When Tahlia Gray set about creating tights specifically for black women, “there was no blueprint”.
“I didn’t have a fashion background so finding a manufacturer, pricing, stock management, and dealing with buyers was all foreign to me,” Gray says.
It was a leap into the unknown for Gray, who worked as a recruiter for investment banks before launching fashion firm Sheer Chemistry in 2017.
“Sadly, there aren’t many options for hosiery manufacturing within the UK, so we had to look to Europe. This meant getting on a plane to rural Italy, not knowing the language and meeting with a list of potential suppliers.”
It is this ability to learn and adapt that helped Gray secure one of the finalists spots on this year’s Black British Business Awards, of which The Telegraph is the media partner.
The event, now in its ninth year, celebrates the achievements of some of the UK’s best black corporate bosses and entrepreneurs.
“The most surprising thing is having to constantly learn and develop new skills,” she says. “A typical day could include anything from coding our website, pitching to a new partner, analysing Facebook ads, responding to customers and packing retail orders. No two days are the same, which I love but requires continuous development.”
Gray and her fellow finalists spoke to The Telegraph ahead of the awards ceremony on Thursday, in the hope of inspiring a new generation of entrepreneurs. A key theme that sets the finalists apart is their determination to overcome challenges and learn from their mistakes.
“Failure is pretty synonymous with entrepreneurship,” says Gori Yahaya, who founded UpSkill Digital in 2015 to prepare people for a workplace far more reliant on IT skills than ever before. A veteran of two previous start-ups, he knew a great idea wasn’t enough on its own.
Yahaya tried to take his business “as far as we could go” on his own but hit a limit when he realised “how much I needed to sharpen my financial acumen”.
Putting in the hours to improve his knowledge has quite literally paid off for UpSkill Digital, which Yahaya says is now profitable and “cost-conscious” while still delivering on its core vision of digital learning.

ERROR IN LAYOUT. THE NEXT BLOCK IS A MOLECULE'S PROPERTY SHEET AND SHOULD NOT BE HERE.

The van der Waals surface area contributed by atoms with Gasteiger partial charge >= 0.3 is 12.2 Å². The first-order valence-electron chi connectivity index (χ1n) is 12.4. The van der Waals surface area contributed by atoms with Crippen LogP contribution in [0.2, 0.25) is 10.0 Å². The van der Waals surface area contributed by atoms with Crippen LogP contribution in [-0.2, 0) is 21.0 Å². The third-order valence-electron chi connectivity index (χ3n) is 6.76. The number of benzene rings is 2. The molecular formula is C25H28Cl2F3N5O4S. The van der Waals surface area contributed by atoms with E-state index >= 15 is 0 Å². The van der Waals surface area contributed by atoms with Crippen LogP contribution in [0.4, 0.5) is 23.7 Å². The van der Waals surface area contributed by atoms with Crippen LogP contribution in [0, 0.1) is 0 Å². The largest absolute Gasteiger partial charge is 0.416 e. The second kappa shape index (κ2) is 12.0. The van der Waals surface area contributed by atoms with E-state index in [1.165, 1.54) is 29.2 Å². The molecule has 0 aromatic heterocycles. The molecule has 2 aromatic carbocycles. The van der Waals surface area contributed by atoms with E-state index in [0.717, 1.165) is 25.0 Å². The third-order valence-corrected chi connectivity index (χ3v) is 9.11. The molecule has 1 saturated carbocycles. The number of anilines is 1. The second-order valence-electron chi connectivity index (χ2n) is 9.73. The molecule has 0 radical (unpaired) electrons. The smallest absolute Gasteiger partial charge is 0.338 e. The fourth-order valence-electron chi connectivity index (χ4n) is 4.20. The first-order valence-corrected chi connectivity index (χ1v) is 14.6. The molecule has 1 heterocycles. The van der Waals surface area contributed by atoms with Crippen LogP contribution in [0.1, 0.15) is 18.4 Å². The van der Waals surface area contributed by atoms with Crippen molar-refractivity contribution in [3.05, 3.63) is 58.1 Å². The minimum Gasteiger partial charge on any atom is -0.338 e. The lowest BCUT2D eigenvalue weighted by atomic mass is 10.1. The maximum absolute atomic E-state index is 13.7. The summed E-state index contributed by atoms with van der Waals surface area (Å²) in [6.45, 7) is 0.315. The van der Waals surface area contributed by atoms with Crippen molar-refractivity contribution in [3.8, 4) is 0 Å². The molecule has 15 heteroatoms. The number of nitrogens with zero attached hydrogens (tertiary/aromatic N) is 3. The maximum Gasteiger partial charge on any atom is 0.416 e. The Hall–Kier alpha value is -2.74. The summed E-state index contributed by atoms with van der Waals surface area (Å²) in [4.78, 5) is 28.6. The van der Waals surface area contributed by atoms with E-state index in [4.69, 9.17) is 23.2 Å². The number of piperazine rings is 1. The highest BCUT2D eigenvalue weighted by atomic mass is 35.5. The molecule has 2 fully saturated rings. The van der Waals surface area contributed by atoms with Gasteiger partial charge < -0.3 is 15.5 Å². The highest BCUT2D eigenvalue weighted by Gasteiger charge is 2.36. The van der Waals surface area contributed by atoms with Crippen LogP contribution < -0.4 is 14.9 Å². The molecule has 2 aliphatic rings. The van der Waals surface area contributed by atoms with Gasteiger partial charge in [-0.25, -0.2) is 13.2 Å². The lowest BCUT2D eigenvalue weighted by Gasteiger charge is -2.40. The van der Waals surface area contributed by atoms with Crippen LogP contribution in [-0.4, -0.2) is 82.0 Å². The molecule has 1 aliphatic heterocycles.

A common thread among this year’s finalists was recognising their own limitations. With all the demands placed on an entrepreneur’s shoulders, there comes a point when the next vital step is hiring skilled people to fill out areas in which their knowledge is lacking.
“Ultimately, your first few hires, especially as a solo founder, can define the trajectory of your start-up,” says Yahaya, who admits a poor hiring decision in a key role set his company back in its early days.
Fellow finalist Trix Worrell, already an award-winning writer and director who has worked with the likes of Denzel Washington and Ridley Scott, says entrepreneurs must find the “ying to [their] yang”.
He adds: “Having somebody who is detached from the emotional journey, who is strategic in mindset and methodical in their approach to driving the business forward, is for me essential.”
Worrell started media company Distant Voices in 2021 with the aim of building a bridge into the industry for minority groups, and industry veteran and former Sky executive Celia Taylor was one of its first major hires. Within six months of its launch it was already turning over more than £1m.
Further down the line, another question entrepreneurs must answer is whether or not they want to lose equity in their firm in order to raise external funding. Worrell declined a lucrative offer in order to maintain Distant Voices' independence as a black organisation, but it meant having a solid plan to grow organically was vital.
For Gray, the plan to grow involved conducting extensive research into her customer base and working with makeup artists to identify five dominant shades. She took a painstaking 18 months to identify the best shades for their customers.
Collaboration with other firms has also proved key in Sheer Chemistry’s success.
“No business can thrive alone,” Gray says. Networking events helped lead to “some amazing opportunities”, such as retail partnerships with John Lewis and Waitrose.
Her advice for would-be entrepreneurs? “Surround yourself with mentors,” she says, whether they be experts with specific skills, those further along their start-up journey, or peers in the same boat. “It’s true when they say your net worth is your network.”
Yahaya tells future founders: “Don’t sweat the small stuff and trust in your team.” Doing so, and giving them room to innovate, “will give you even bigger returns”.
Worrell’s advice is simple: “Just do it!”